Tina Modotti attracts the crowds at Jeu de Paume

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“Hands holding the handle of a shovel”, circa 1926-1927, Collection and archives of Fundación Televisa, Mexico

Tina Modotti is mostly known as a Mexican photographer today and yet she was born in Udine, near Venice in 1896, lived in Klagenfurt, Austria, as a child, and immigrated with her family to San Francisco at 16. There, she was a seamstress, became a model and acted in a mute film in Hollywood. This is where she met Edward Weston, whose fame eclipsed hers until recently. The Musée du Jeu de Paume gives her back her role as a leading  artist in a beautiful exhibit “The Eye of the Revolution” where both her political activism and her artistic eye are united in 240 photographies. It took 6 years to curator Isabel Tejeda Martin, a professor at Universitad de Murcia in Spain, to collect all the precious documents.

Untitled, (Indians transporting corn leaves for the preparation of « tamales »), 1926-1929, San Francisco Museum of Modern Art.

She and Weston moved to Mexico City in 1923 and the first part of the exhibition is devoted to their parallel work in the first Mexican years. They opened a portrait studio together. They also toured the country and she focused on children and women. There is a beautiful portrait of Weston carrying a huge camera and smoking his pipe but also one of Stanislaw Pestkowski, the USSR Ambassador Plenipotentiary to Mexico in 1924-26.  Tina was already close to the communist party, lived by now with Julio Antonio Bella, a Cuban close to Trotsky (who lived in Mexico) and would be expelled from the country in 1930 for her political activism. Two of her pictures of 1927, show a cartridge belt, a sickle and a guitar or a corn cob in a sign representing the International Communism. She then travelled to Berlin and her pictures of tourists seen from the back, are irresistible. The to the USSR where she works for the International Red Aid.

Cartridge belt, sickle and Corn cob, 1927, Collection and archives of Fundación Televisa, Mexico

Her photographs of children, adobe houses and puppets are a fantastic memory of Mexican traditions at the time. A shot of a mother and baby in Tehuantepec, is almost abstract in its black and white shadows  and is part of the pictures published in magazines at the time where she denounces the misery of the population and accentuates the important role of mothers bringing up their children. The photo of Indians carrying corn leaves on their back is amazing as is the man carrying a beam on his shoulder. The framing of the photos is close to constructivism and almost abstract.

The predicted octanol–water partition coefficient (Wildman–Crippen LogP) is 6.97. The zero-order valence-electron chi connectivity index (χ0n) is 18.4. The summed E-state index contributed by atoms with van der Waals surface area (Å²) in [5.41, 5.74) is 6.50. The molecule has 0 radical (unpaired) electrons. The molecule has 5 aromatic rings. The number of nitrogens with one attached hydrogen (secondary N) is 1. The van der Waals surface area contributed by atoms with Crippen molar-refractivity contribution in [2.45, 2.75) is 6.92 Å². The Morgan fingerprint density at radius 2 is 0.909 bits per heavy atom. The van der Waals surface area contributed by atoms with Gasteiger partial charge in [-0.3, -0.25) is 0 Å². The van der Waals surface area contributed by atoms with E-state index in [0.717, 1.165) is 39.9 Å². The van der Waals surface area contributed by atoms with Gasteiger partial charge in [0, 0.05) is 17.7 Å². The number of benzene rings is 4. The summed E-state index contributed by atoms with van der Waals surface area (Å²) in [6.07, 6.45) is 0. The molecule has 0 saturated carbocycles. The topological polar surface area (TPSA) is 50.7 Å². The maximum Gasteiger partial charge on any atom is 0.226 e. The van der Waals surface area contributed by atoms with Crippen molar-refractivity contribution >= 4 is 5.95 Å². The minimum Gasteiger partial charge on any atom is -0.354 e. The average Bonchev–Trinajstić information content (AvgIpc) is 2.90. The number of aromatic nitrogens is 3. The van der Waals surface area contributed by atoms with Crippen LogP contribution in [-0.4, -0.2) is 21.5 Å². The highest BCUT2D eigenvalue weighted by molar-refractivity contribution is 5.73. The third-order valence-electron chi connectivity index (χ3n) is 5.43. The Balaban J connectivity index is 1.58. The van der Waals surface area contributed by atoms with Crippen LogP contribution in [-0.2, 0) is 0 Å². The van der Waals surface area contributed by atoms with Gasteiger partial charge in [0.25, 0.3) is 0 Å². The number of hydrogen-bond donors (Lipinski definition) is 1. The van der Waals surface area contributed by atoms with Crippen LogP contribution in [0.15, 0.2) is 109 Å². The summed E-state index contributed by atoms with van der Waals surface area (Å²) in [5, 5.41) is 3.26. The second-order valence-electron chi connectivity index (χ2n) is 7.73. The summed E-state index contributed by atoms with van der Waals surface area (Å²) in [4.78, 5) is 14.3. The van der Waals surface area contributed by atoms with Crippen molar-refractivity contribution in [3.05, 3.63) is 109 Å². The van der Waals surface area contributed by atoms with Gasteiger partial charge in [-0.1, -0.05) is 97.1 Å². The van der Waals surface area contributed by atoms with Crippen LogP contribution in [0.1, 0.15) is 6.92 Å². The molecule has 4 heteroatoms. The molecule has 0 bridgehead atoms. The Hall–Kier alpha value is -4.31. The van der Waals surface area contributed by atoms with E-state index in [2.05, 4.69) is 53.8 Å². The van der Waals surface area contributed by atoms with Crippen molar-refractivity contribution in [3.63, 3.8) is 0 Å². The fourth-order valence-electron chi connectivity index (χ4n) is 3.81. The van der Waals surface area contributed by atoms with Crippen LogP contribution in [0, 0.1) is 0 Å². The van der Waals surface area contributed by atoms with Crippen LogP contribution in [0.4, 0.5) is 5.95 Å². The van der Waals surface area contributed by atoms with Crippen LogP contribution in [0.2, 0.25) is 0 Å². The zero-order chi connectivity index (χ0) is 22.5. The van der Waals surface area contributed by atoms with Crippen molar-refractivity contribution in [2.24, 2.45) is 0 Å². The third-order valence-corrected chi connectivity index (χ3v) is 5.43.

Telegraph cable, cir 1924-1925, Museo Nacional de Arte, INBAL, Mexico

Close to Diego Rivera and José Clemente Orozco, she photographs them working on their famous murals in Mexico City between 1924 and 1927. She will remain close to the communist party, lives in Paris with Vittorio Vidali, and Italian agent for Stalin, travels to Spain where she lives until Franco takes power in 1939. She then returns to Mexico under a false identity. She dies there in 1942 of a heart attack in a taxi.

Edward Weston with camera cir 1923-1924, collection Ricardo B.Salinas Pliego, Mexico

Tina Modotti is at Musée du Jeu de Paume until May 12.

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2 Comments on “Tina Modotti attracts the crowds at Jeu de Paume”

  1. I love her work! Friends of mine Laura. Mulvey and PeterWollen curated a beautiful show of her work with Frida Kahlo at the Whitechapel gallery in 1982 . They also made an
    extraordinary documentary about Frida Kahlo and Tina Modotti
    “Frida Kahlo & Tina Modotti” by Laura Mulvey & Peter Wollen (1982) is a wonderful documentary about the lives and work of Frida Kahlo and photographer Tina Modotti.

    “Both Frida Kahlo and Tina Modotti were artists working in Mexico in the aftermath of the Revolution, during a period of general cultural awakening and social change. Frida was married to Diego Rivera and was born, worked and died in the same ‘blue house’ in Coyoacan, while Tina Modotti emigrated to California with her family from Udine, Italy, and travelled to Mexico with Edward Weston, where she then stayed to become a photographer in her own right.

    The broad similarities between their lives bind the film as a whole, reflecting on the representation of women, women’s art and feminist aesthetics; while the differences between them make up the content. ” (taken from Luxonline web site).

    The film not only explores the two women’s artworks, but also includes rare footage of Modotti in the 1920 Hollywood film The Tiger’s Coat and and a few home movie shots of Frida and Diego at the
    Blue House.

    The film was co-directed by film theorists and avant garde filmmakers Laura Mulvey and Peter Wollen to coincide with the landmark exhibition they curated at the Whitechapel Art Gallery in 1982, also titled Frida Kahlo and Tina Modotti.

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